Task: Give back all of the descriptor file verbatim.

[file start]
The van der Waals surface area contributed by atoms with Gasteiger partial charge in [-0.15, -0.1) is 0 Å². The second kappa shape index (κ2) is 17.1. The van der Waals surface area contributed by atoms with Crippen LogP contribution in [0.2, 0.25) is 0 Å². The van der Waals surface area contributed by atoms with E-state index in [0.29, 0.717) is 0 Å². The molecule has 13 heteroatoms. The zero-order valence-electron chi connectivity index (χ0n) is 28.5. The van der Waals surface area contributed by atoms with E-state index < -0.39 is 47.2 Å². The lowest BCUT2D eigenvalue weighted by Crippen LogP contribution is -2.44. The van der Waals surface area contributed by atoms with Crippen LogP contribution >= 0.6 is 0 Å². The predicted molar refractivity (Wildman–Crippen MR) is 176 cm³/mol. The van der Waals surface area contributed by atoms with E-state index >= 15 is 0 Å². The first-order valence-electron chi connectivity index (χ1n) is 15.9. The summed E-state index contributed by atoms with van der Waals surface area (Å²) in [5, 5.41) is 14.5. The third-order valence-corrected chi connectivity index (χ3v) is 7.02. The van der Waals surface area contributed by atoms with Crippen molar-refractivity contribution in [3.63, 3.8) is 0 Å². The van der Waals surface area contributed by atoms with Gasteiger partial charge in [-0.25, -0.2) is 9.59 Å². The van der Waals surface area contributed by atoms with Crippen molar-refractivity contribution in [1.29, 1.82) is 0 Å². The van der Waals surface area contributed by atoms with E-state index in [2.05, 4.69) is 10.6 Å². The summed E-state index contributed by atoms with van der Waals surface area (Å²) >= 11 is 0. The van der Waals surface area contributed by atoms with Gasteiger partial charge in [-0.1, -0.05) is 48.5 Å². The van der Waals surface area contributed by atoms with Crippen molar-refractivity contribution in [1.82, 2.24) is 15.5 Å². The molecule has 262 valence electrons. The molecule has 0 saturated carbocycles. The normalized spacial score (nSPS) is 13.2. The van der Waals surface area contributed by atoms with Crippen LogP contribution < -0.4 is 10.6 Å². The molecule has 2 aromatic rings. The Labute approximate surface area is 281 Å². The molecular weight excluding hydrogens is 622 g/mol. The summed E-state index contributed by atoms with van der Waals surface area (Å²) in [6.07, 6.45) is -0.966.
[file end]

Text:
The van der Waals surface area contributed by atoms with Gasteiger partial charge in [-0.15, -0.1) is 0 Å². The second kappa shape index (κ2) is 17.1. The van der Waals surface area contributed by atoms with Crippen LogP contribution in [0.2, 0.25) is 0 Å². The van der Waals surface area contributed by atoms with E-state index in [0.29, 0.717) is 0 Å². The molecule has 13 heteroatoms. The zero-order valence-electron chi connectivity index (χ0n) is 28.5. The van der Waals surface area contributed by atoms with E-state index < -0.39 is 47.2 Å². The lowest BCUT2D eigenvalue weighted by Crippen LogP contribution is -2.44. The van der Waals surface area contributed by atoms with Crippen LogP contribution >= 0.6 is 0 Å². The predicted molar refractivity (Wildman–Crippen MR) is 176 cm³/mol. The van der Waals surface area contributed by atoms with E-state index >= 15 is 0 Å². The first-order valence-electron chi connectivity index (χ1n) is 15.9. The summed E-state index contributed by atoms with van der Waals surface area (Å²) in [5, 5.41) is 14.5. The third-order valence-corrected chi connectivity index (χ3v) is 7.02. The van der Waals surface area contributed by atoms with Crippen molar-refractivity contribution in [3.63, 3.8) is 0 Å². The van der Waals surface area contributed by atoms with Gasteiger partial charge in [-0.25, -0.2) is 9.59 Å². The van der Waals surface area contributed by atoms with Crippen molar-refractivity contribution in [1.29, 1.82) is 0 Å². The van der Waals surface area contributed by atoms with E-state index in [2.05, 4.69) is 10.6 Å². The summed E-state index contributed by atoms with van der Waals surface area (Å²) >= 11 is 0. The van der Waals surface area contributed by atoms with Gasteiger partial charge in [-0.1, -0.05) is 48.5 Å². The van der Waals surface area contributed by atoms with Crippen molar-refractivity contribution in [1.82, 2.24) is 15.5 Å². The molecule has 262 valence electrons. The molecule has 0 saturated carbocycles. The normalized spacial score (nSPS) is 13.2. The van der Waals surface area contributed by atoms with Crippen LogP contribution < -0.4 is 10.6 Å². The molecule has 2 aromatic rings. The Labute approximate surface area is 281 Å². The molecular weight excluding hydrogens is 622 g/mol. The summed E-state index contributed by atoms with van der Waals surface area (Å²) in [6.07, 6.45) is -0.966.